Full Share: Salad Mix, Sungold Tomatoes, Zucchini, Cucumbers, Cauliflower, Broccoli Florets, Carrots, and Basil
Partial Share: Salad Mix, Cauliflower, Carrots, Cucumbers, and Zucchini
Hello CSA members!
That, folks, was a hot day! 95 degrees with wind felt a bit like being in a blast furnace. When we saw the forecast for the cold front moving in, we decided to delay our garlic harvest until tomorrow, and instead spent this morning harvesting, and the afternoon in the cool pack shed washing and bagging food. Which means tomorrow is going to be a big day trying to get most, if not all, 18,000 garlic plants harvested and laid out on the greenhouse benches to dry… but at least it will be cooler! In case you were wondering, each leaf on the garlic plant travels all the way down the stem to the bulb, where it serves as a paper wrapper to cover the cloves (hence forming the “bulb”). The thing with timing garlic harvest is that the plant draws down energy from the leaves to grow the bulb of garlic. If you harvest too soon when the plant is too green , the bulbs are often not full sized. But if you leave your garlic out in the field too long, and too many leaves die off, you end up not having enough paper wrapper layers on the finished garlic bulb to be marketable. And this year I think we are pushing our luck a bit on that latter front. But I did dig around a bit and took three bulbs as a sample to gauge bulb size this season. This one was the biggest!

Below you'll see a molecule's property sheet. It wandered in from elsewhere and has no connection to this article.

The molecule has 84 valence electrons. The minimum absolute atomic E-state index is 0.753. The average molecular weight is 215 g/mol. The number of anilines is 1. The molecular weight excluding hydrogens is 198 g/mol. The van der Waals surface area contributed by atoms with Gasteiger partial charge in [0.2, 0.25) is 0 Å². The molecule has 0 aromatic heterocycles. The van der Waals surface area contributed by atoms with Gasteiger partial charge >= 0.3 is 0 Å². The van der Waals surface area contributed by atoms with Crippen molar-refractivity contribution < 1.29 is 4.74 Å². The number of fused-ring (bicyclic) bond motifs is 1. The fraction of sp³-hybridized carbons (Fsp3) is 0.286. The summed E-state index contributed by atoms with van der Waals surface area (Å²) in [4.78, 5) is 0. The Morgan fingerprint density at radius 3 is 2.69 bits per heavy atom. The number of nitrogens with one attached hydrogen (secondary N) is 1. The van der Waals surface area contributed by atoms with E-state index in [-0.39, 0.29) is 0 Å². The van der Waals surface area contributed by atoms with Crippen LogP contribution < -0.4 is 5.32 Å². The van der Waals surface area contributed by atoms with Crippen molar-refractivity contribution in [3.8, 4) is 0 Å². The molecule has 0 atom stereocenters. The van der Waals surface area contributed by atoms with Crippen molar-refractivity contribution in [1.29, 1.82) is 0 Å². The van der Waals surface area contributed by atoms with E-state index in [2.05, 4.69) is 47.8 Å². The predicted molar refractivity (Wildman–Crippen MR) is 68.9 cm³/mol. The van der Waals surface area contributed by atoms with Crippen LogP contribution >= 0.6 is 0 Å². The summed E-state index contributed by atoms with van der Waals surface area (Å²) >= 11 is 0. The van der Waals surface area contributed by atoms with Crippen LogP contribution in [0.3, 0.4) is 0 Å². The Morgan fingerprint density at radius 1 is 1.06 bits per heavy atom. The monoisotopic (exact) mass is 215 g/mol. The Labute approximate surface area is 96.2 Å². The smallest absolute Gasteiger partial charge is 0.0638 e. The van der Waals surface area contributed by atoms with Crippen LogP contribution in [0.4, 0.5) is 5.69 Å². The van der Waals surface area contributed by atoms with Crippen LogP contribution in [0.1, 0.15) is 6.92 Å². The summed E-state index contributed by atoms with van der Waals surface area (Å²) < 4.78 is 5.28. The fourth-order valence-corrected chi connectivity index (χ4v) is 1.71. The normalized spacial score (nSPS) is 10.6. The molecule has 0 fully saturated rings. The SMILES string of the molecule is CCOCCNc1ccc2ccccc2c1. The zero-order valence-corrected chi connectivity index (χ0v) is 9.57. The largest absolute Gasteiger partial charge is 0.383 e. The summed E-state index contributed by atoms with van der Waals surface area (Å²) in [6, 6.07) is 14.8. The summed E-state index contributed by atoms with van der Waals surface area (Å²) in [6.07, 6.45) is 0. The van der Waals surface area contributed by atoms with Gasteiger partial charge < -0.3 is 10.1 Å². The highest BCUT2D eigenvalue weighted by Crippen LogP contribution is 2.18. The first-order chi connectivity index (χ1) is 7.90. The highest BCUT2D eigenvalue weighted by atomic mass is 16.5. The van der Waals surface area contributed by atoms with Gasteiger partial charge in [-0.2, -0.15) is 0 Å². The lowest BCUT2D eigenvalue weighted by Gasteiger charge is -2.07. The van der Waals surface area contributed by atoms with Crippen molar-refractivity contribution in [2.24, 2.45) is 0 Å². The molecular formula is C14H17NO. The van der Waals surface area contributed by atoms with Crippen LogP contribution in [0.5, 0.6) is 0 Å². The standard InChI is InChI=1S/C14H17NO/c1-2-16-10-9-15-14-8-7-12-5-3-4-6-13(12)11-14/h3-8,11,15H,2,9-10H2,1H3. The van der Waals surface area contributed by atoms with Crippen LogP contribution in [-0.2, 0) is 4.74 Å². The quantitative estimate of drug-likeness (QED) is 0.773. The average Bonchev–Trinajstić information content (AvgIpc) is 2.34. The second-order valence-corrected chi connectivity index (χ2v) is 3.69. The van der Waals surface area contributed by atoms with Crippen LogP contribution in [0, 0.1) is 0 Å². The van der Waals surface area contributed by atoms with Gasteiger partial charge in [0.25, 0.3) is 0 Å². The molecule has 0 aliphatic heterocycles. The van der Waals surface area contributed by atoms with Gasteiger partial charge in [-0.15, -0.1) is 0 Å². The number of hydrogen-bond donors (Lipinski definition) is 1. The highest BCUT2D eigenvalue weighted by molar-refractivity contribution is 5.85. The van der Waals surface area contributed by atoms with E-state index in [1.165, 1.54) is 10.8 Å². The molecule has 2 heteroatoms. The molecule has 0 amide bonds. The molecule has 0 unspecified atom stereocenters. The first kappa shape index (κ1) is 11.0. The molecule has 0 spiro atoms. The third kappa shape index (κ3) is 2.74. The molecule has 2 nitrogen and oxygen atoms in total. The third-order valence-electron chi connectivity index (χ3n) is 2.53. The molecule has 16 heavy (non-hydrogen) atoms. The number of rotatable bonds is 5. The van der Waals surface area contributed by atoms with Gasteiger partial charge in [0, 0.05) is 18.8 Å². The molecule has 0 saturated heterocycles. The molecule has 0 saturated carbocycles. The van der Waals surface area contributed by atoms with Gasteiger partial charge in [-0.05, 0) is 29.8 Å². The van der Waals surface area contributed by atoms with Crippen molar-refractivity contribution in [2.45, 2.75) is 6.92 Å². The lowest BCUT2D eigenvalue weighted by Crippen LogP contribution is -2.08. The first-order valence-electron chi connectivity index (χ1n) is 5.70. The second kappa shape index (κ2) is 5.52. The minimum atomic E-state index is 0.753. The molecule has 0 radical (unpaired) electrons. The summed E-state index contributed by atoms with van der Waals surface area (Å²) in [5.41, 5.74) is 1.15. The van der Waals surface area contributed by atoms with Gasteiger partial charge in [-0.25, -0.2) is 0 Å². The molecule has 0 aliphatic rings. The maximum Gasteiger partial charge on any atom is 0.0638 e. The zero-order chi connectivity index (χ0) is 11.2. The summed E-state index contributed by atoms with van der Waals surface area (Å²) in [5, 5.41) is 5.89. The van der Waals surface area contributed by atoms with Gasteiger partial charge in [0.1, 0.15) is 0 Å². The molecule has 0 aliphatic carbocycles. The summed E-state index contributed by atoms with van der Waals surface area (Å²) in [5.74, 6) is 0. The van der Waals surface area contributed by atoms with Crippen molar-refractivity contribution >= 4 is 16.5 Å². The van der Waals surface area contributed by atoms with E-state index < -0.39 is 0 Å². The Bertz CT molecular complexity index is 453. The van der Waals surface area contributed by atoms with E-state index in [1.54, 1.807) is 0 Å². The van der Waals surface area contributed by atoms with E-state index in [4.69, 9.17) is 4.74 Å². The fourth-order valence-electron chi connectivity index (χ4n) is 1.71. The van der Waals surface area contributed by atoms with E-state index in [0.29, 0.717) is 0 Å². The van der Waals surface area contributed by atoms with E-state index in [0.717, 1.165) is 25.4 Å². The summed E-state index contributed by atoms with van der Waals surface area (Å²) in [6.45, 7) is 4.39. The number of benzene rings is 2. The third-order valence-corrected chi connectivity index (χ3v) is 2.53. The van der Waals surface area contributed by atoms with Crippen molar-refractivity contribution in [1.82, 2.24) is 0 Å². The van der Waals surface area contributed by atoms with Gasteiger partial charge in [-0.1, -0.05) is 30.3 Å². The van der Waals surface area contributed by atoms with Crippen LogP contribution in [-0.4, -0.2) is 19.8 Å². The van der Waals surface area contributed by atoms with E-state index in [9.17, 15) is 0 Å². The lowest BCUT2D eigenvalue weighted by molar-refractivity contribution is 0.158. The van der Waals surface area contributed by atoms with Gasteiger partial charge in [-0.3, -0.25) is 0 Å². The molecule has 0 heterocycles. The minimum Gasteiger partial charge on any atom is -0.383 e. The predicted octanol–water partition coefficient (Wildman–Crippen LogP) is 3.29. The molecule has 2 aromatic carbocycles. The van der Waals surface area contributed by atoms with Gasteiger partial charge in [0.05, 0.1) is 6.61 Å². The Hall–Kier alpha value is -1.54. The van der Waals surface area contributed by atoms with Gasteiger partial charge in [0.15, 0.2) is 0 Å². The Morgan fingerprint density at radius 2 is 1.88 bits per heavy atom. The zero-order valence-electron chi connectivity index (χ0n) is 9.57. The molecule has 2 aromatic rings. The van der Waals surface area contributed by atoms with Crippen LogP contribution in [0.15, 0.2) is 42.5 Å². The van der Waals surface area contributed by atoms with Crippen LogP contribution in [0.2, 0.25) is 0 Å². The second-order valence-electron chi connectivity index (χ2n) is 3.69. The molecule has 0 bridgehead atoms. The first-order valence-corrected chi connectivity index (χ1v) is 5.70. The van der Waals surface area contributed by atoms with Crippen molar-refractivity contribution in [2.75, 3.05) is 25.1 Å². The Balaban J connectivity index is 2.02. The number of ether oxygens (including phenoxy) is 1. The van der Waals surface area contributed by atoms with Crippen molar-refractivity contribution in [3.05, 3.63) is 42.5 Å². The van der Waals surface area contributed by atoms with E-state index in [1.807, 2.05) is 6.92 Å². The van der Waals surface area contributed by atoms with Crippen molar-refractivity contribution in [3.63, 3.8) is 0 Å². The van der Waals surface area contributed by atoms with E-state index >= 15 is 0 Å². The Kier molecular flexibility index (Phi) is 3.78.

It’s late July, it’s hot, the valley is busy, and the farm is bustling. At this point, we harvest food from 7am until noon all five weekdays, and then we have four days of CSA deliveries, two farmers markets, one day of wholesale orders, and two deliveries to The Farmers’ Stand each week. It’s definitely the beginning of peak season, and it will go like this until the end of August. As the strain of that busy-ness takes a toll on us (and everyone) both mentally and physically, I once again find myself coming back to the simple truth that keeping a healthy perspective is the key to it all. It’s easy to get caught up in stories that don’t serve us well. And learning to let those stories roll on by, and instead refocus our energy where it does serve us well is a real skill that I must relearn more often than I’d like to admit. Learning to have gratitude for all that we have, and to feel contentment in where we live and what we do should be easy, but it takes real focus in the age of information. As my good friend Keith likes to say…”comparison is the thief of joy”. I basically walked off the job in the broccoli patch this morning to fit in only my second hot yoga class of the season (which seemed funny on a 95 degree day), but it always is just what I need to get grounded and re-focused. And while the peak season is key to our livelihood and important to us provisioning food for our year, I do look forward to the time where things slow and there is room for other things in life, such as yoga. And rest. And recreation. And …ok, I’ll stop 🙂
This week the Sun Gold tomatoes are starting to ripen in larger quantities, so we’ll be able to get them to all of the full shares. Next week, we’ll make sure the partial shares get some. Next year we will definitely be altering the amount of cauliflower that we’re growing, as this year I’m feeling a bit overwhelmed by it, and thus sharing the love with you all again this week. And speaking of love, this is the season for making pesto! If there was a Guinness Book of World Records category for most successive days of eating pesto, I bet I’d be in the running. Every summer we blend up basil with olive oil, and put it into small glass yogurt jars and mason jars, and then freeze it. Then all year long, we pull out jars so that we can have pesto with basically every meal. Talk about feelings of abundance!
Well, now that it’s finally cooling off, I think I’ll head out to the back patio to relax a bit before bed. I’ll see you all at CSA pickup!